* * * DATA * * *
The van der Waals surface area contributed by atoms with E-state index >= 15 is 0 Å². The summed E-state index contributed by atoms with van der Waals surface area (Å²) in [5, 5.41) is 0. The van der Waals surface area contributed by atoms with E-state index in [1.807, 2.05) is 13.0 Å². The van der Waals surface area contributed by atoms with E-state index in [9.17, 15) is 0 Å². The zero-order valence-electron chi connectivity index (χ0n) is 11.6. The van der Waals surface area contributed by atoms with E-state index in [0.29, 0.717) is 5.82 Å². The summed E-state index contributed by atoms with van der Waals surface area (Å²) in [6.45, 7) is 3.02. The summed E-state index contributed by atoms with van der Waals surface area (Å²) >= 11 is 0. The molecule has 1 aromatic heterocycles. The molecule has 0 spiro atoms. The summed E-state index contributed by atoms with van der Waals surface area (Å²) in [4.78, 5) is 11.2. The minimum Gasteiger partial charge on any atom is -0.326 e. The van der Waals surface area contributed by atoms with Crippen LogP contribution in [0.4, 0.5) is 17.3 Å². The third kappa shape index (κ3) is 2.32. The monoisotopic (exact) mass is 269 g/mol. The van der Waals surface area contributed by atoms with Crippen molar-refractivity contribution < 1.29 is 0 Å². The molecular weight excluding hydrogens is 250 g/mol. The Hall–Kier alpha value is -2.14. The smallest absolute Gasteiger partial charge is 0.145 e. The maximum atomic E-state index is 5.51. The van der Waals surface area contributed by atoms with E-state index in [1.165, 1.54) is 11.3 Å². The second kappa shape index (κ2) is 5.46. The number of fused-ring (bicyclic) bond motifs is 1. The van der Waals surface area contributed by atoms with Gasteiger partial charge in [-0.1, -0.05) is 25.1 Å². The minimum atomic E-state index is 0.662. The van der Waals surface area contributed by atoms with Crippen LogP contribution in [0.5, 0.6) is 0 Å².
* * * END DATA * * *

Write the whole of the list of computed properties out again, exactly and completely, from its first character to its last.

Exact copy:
The van der Waals surface area contributed by atoms with E-state index >= 15 is 0 Å². The summed E-state index contributed by atoms with van der Waals surface area (Å²) in [5, 5.41) is 0. The van der Waals surface area contributed by atoms with E-state index in [1.807, 2.05) is 13.0 Å². The van der Waals surface area contributed by atoms with E-state index in [9.17, 15) is 0 Å². The zero-order valence-electron chi connectivity index (χ0n) is 11.6. The van der Waals surface area contributed by atoms with E-state index in [0.29, 0.717) is 5.82 Å². The summed E-state index contributed by atoms with van der Waals surface area (Å²) in [6.45, 7) is 3.02. The summed E-state index contributed by atoms with van der Waals surface area (Å²) >= 11 is 0. The molecule has 1 aromatic heterocycles. The molecule has 0 spiro atoms. The summed E-state index contributed by atoms with van der Waals surface area (Å²) in [4.78, 5) is 11.2. The minimum Gasteiger partial charge on any atom is -0.326 e. The van der Waals surface area contributed by atoms with Crippen LogP contribution in [0.4, 0.5) is 17.3 Å². The third kappa shape index (κ3) is 2.32. The monoisotopic (exact) mass is 269 g/mol. The van der Waals surface area contributed by atoms with Crippen molar-refractivity contribution < 1.29 is 0 Å². The molecular weight excluding hydrogens is 250 g/mol. The Hall–Kier alpha value is -2.14. The smallest absolute Gasteiger partial charge is 0.145 e. The maximum atomic E-state index is 5.51. The van der Waals surface area contributed by atoms with E-state index in [1.165, 1.54) is 11.3 Å². The second kappa shape index (κ2) is 5.46. The number of fused-ring (bicyclic) bond motifs is 1. The van der Waals surface area contributed by atoms with Gasteiger partial charge in [-0.1, -0.05) is 25.1 Å². The minimum atomic E-state index is 0.662. The van der Waals surface area contributed by atoms with Crippen LogP contribution in [0.5, 0.6) is 0 Å².